By: Liz Hall
It seems like just yesterday that returning guides were descending upon Green River to open up for the 2023 season – reuniting with friends after a record-breaking snowy winter, welcoming another large cohort of new guides into the fray, and of course, anticipating our first high water season since 2019. Now, as the crisp fall air settles in, many guides are left turning upstream to take one last, longing look at the stretches of river we’ve called home for the past five months… That’s a wrap, what a season it has been!
As spring approached, talk of high water finally turned from wistful dreams to a fast-approaching reality. For many of our guides, this was the first true high-water season they would see! We watched in anticipation as the snow continued to pile up, and then the melt-off began! Guides were constantly checking gauges – trying to determine just how the runoff would play out. Past guides would text Tim, our Director of Operations, daily, “Hey, did you see this forecast? It’s looking like Cataract is going up!” For a while, we thought we were tracking similarly to our 2019 high water season, or wait – was this shaping up to look more like 2011’s high water? What we learned is that as climate change and drought continue to be ever present in southern Utah, forecasting snow melt and river flow has become even less predictable. Large amounts of snow at elevations below many snow gauges meant we didn’t always know how much snow was melting off, or, how much was left! We saw an early April runoff in the Yampa that caused both the Yampa and Desolation Canyon to peak early only to drop down as temperatures remained cool at night. The true snow runoff began in May and continued to swell into June.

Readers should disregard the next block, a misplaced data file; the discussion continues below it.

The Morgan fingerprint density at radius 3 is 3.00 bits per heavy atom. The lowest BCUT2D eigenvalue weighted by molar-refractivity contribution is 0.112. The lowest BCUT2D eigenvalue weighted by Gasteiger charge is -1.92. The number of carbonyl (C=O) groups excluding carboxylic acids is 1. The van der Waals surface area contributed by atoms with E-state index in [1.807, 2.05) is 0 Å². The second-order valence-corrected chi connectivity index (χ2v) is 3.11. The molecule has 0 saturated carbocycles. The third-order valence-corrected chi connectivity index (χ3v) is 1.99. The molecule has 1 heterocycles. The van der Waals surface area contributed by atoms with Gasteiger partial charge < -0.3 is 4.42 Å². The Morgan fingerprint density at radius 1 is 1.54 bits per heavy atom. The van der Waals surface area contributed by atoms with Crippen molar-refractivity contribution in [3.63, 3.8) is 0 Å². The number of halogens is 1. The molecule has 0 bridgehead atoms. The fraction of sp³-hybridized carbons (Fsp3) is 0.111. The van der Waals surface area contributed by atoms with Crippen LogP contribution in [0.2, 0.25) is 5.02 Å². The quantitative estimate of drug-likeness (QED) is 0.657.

On May 18th, the Yampa swelled to nearly 20,000 CFS. As that water moved downstream, the Green River through Desolation and Gray Canyons hit nearly 27,800 CFS on May 24th. At the confluence of the Green and Colorado Rivers above Cataract Canyon, the river peaked just shy of 70,000 CFS at 66,600 on May 21st! Not sure what CFS means? It stands for ‘cubic foot per second’… roughly the size of a basketball or a chicken. If you were to draw a line across the Yampa at its peak, nearly 20,000 chickens would cross that line each second! Holiday has been running triple rigs in high water Cataract Canyon since 1966; this season we ran 8 trips with triple rigs and had the opportunity for several alumni guides to come along as we trained newer guides on the history of the Triple Rig.
Throughout the 2023 season, 141 people joined us on 19 bike trips and 2,241 people joined us on 157 river trips! 35 guides worked for us full-time this summer, and over 25 additional part-timers guided at least one trip! What’s more, 14 Holiday alumni also biked and rafted with us. Talk about a lot of mouths to feed!
But, enough about the numbers. We can check the gauges, and check them again, but once you’re out there, you’re out there, and whatever happens, happens! As a guide, it’s easy to fall into a life “off the grid.” Whether you’re running laps on the same stretch of river, or bopping around between the six stretches of river in Utah and Colorado that we run, sleeping and living outside becomes the norm for nearly six months of the year. But, for our guests, these trips often mark something different – a birthday or anniversary celebration, a bachelor or bachelorette party, a family reunion, a chance for grandparents to take their grandchildren on the same trip they took their children on 30 years prior, or an opportunity for friends to adventure away from the modern world. For the river rats, these moments with our guests are what set trips apart and the stuff memories are made of. As we float into the winter season, our guides will be left cozying up and remembering the laughter, stories, and even some of those extra spicy rapids that we got to share with you. Thank you for joining us for an exhilarating season. See you downstream!
Originally from the Midwest, Liz moved to Utah in 2021 after spending a decade frolicking about on the West Coast. When she’s not sharing Utah’s Canyon Country with others, Liz can be found helping out in the Holiday office, biking, skiing, or traveling.